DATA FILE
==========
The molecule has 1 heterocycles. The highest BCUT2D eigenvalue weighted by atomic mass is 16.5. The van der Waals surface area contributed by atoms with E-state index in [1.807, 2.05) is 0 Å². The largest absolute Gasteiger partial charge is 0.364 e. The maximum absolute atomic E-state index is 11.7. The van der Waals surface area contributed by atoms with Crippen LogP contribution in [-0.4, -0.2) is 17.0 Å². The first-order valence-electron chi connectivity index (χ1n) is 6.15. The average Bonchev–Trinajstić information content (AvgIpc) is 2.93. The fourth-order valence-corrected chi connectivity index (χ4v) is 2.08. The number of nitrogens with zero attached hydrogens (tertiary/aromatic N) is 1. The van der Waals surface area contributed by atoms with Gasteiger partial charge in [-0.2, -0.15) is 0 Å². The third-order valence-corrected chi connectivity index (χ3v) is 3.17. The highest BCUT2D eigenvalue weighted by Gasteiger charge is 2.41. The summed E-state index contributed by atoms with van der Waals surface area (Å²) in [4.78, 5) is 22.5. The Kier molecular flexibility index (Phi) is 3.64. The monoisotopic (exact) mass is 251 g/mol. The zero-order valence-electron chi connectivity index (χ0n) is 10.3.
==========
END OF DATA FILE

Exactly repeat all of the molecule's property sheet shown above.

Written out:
The molecule has 1 heterocycles. The highest BCUT2D eigenvalue weighted by atomic mass is 16.5. The van der Waals surface area contributed by atoms with E-state index in [1.807, 2.05) is 0 Å². The largest absolute Gasteiger partial charge is 0.364 e. The maximum absolute atomic E-state index is 11.7. The van der Waals surface area contributed by atoms with Crippen LogP contribution in [-0.4, -0.2) is 17.0 Å². The first-order valence-electron chi connectivity index (χ1n) is 6.15. The average Bonchev–Trinajstić information content (AvgIpc) is 2.93. The fourth-order valence-corrected chi connectivity index (χ4v) is 2.08. The number of nitrogens with zero attached hydrogens (tertiary/aromatic N) is 1. The van der Waals surface area contributed by atoms with Gasteiger partial charge in [-0.2, -0.15) is 0 Å². The third-order valence-corrected chi connectivity index (χ3v) is 3.17. The highest BCUT2D eigenvalue weighted by Gasteiger charge is 2.41. The summed E-state index contributed by atoms with van der Waals surface area (Å²) in [4.78, 5) is 22.5. The Kier molecular flexibility index (Phi) is 3.64. The monoisotopic (exact) mass is 251 g/mol. The zero-order valence-electron chi connectivity index (χ0n) is 10.3.